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Jobs gained and lost through trade: The case of Germany

  • Lurweg, Maren
  • Westermeier, Andreas
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    The nature of international trade has changed significantly. For centuries, trade concentrated on the exchange of finished goods. It now increasingly involves bits of value that are added at different locations to combine into one final product. Therefore, trade in functions or tasks are of growing importance and exports of final goods are no longer an appropriate indicator of the international competitiveness of countries. The process of globalisation has an impact on domestic labour markets. Due to the increasing integration of the world economy, some jobs are gained and others lost in any open economy. Concerns about German workers losing jobs to foreign competition dominate many political debates. Many people fear that being integrated in the world economy is disadvantageous for Germany. In this paper, we use input-output analysis to explore the relationship between trade and both job creation and job destruction in Germany over the period 1995-2006. We present two main findings. First, in an autarkic situation, around 7.0 per cent of total German jobs would not have existed at all in 2006. The job effect of trade was positive in every reporting year. Second, the manufacturing sector contributed most to this positive job effect, but also in the service sector, many jobs were retained through trade.

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    File URL: http://econstor.eu/bitstream/10419/41580/1/622413945.pdf
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    Paper provided by University of Goettingen, Department of Economics in its series Center for European, Governance and Economic Development Research Discussion Papers with number 95.

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    Date of creation: 2010
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    Handle: RePEc:zbw:cegedp:95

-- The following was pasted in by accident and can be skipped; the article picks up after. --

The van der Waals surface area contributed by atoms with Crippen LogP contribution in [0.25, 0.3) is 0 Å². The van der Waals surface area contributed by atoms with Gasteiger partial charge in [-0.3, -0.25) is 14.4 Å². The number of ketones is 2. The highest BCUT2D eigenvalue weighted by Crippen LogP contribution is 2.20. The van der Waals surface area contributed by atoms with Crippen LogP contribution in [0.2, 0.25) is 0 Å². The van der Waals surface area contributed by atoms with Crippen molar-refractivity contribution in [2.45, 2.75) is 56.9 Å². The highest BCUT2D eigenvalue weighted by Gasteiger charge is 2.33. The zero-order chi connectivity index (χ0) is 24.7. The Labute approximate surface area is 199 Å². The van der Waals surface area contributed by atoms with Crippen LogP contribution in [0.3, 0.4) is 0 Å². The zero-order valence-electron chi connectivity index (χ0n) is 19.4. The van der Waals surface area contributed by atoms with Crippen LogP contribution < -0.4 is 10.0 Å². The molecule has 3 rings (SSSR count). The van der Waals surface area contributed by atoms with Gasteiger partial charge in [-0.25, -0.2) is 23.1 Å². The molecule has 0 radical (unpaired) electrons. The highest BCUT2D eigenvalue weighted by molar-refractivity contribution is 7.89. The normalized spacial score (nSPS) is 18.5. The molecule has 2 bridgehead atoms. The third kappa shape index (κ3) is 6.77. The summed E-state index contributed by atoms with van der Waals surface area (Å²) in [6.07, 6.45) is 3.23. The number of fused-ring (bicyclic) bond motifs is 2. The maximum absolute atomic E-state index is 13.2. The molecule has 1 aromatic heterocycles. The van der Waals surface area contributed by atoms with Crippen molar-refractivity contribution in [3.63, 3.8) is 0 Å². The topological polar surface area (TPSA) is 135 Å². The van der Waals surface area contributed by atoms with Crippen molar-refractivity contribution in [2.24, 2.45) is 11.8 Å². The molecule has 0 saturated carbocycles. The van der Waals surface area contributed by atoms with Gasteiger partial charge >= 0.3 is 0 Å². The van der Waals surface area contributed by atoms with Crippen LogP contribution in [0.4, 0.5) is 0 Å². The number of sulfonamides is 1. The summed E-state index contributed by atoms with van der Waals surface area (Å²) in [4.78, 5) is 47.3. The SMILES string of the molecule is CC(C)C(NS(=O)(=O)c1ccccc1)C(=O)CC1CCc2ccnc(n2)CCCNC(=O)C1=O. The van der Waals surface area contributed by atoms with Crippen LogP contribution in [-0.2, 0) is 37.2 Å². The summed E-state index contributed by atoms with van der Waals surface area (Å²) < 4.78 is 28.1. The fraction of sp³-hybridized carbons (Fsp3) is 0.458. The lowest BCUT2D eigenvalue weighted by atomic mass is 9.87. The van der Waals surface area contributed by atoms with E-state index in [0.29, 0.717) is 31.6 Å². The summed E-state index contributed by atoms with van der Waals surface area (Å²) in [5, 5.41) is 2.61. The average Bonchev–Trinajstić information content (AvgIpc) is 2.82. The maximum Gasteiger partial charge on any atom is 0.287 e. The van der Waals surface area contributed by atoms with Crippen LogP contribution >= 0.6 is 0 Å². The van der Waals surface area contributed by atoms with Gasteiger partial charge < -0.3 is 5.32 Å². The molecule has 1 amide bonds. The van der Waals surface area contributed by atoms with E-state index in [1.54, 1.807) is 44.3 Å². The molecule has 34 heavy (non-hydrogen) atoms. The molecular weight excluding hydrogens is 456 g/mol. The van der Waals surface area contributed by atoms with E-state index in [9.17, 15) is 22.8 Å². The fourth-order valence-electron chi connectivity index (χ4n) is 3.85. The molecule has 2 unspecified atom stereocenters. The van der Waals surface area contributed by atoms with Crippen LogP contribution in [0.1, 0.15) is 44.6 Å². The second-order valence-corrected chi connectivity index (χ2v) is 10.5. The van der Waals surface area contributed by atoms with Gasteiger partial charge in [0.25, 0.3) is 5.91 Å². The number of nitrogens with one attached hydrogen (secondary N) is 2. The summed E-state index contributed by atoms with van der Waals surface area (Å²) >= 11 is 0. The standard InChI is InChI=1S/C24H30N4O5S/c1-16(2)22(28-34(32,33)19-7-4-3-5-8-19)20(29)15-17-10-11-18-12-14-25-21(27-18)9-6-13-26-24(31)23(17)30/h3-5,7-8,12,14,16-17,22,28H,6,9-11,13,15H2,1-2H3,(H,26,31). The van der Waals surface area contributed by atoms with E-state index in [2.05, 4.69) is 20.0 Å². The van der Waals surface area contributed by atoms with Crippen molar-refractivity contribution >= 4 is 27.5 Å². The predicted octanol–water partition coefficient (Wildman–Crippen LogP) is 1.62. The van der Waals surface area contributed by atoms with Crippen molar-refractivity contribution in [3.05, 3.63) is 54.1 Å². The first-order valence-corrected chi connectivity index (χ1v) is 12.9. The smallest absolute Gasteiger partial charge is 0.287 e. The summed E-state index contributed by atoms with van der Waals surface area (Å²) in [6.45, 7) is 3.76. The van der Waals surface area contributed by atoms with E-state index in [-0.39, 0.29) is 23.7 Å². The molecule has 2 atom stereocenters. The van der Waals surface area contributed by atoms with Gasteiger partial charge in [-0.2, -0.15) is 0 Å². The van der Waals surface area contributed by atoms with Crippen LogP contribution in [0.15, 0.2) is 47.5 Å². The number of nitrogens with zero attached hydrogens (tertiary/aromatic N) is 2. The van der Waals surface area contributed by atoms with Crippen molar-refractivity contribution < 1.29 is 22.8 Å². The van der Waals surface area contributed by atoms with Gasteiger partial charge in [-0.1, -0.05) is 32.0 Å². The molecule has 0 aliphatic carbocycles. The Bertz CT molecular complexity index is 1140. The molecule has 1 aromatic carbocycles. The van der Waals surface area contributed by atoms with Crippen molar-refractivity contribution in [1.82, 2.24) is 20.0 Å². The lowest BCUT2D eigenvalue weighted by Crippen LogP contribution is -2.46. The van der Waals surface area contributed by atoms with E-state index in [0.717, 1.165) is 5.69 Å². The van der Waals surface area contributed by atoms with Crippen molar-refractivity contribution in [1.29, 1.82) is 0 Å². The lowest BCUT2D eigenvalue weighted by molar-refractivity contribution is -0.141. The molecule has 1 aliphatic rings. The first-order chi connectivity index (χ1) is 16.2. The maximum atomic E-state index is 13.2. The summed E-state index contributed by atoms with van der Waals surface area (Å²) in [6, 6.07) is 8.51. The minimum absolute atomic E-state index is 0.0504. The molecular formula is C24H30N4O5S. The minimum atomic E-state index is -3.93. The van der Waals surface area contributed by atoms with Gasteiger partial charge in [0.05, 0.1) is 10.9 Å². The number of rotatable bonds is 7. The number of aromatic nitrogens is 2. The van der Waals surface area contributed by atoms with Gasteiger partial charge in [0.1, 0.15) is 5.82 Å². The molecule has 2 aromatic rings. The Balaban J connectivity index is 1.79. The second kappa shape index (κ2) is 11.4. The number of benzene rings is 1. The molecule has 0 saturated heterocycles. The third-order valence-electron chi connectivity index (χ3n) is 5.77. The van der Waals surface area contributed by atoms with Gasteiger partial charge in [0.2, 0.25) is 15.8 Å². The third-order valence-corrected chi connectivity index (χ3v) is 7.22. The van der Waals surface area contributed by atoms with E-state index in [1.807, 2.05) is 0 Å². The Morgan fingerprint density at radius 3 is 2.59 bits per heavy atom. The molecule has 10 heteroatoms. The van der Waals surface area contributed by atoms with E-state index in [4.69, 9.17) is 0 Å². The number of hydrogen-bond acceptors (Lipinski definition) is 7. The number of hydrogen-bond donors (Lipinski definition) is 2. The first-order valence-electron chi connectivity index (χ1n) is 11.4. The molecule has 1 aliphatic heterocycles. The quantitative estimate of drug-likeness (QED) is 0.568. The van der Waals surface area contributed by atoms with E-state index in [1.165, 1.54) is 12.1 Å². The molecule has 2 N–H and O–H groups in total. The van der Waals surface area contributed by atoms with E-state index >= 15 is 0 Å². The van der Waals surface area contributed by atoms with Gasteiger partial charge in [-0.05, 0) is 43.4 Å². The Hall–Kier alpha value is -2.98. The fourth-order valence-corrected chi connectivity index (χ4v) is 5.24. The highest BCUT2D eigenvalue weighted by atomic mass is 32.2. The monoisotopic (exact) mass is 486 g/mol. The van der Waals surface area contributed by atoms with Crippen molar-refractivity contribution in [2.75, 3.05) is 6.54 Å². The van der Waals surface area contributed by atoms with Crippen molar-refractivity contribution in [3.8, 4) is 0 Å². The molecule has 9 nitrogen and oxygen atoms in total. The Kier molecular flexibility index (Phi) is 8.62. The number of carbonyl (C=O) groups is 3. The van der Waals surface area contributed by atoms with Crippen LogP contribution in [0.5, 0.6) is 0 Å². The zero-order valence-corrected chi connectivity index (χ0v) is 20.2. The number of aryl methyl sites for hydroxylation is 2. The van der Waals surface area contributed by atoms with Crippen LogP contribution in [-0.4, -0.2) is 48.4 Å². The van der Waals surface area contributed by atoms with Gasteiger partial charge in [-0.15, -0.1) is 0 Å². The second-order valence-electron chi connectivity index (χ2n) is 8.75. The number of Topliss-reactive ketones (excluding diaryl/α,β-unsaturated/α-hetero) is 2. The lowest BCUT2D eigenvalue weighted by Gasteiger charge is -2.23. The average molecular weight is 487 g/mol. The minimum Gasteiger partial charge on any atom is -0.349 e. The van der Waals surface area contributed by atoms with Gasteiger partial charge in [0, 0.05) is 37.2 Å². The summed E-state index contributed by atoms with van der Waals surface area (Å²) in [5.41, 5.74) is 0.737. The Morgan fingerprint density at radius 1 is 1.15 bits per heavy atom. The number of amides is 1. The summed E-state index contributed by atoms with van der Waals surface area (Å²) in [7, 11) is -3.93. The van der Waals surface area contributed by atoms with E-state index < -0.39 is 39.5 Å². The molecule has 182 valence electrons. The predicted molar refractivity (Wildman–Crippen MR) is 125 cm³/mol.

Contact details of provider: Postal: Platz der Göttinger Sieben 3, 37073 Göttingen
    Web page: http://www.cege.wiso.uni-goettingen.de/

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    1. Danièle Meulders & François Rycx & Robert Plasman, 2004. "Minimum Wages, low pay and unemployment: introduction," ULB Institutional Repository 2013/7704, ULB -- Universite Libre de Bruxelles.
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    7. Paul A. Samuelson, 2004. "Where Ricardo and Mill Rebut and Confirm Arguments of Mainstream Economists Supporting Globalization," Journal of Economic Perspectives, American Economic Association, vol. 18(3), pages 135-146, Summer.
    8. Mary Amiti & Shang-Jin Wei, 2004. "Fear of Service Outsourcing; Is it Justified?," IMF Working Papers 04/186, International Monetary Fund.
    9. Falk, Martin & Wolfmayr, Yvonne, 2008. "Services and materials outsourcing to low-wage countries and employment: Empirical evidence from EU countries," Structural Change and Economic Dynamics, Elsevier, vol. 19(1), pages 38-52, March.
    10. Erica L. Groshen & Bart Hobijn & Margaret M. McConnell, 2005. "U.S. jobs gained and lost through trade: a net measure," Current Issues in Economics and Finance, Federal Reserve Bank of New York, vol. 11(Aug).
    11. Alexander Hijzen & Holger Görg & Robert C. Hine, 2005. "International Outsourcing and the Skill Structure of Labour Demand in the United Kingdom," Economic Journal, Royal Economic Society, vol. 115(506), pages 860-878, October.
    12. Kowalewski, Julia, 2009. "Methodology of the input-output analysis," HWWI Research Papers 1-25, Hamburg Institute of International Economics (HWWI).
    13. Hoekman & Bernard & Winters, L. Alan, 2005. "Trade and employment : stylized facts and research findings," Policy Research Working Paper Series 3676, The World Bank.
    14. Koen De Backer & Norihiko Yamano, 2007. "The Measurement of Globalisation using International Input-Output Tables," OECD Science, Technology and Industry Working Papers 2007/8, OECD Publishing.
    15. Martin Falk & Yvonne Wolfmayr, 2005. "Employment Effects of Outsourcing to Low Wage Countries. Empirical Evidence for EU Countries," WIFO Working Papers 262, WIFO.
    16. Danièle Meulders & Robert Plasman & François Rycx, 2004. "Minimum wages, low pay and unemployment," ULB Institutional Repository 2013/7740, ULB -- Universite Libre de Bruxelles.
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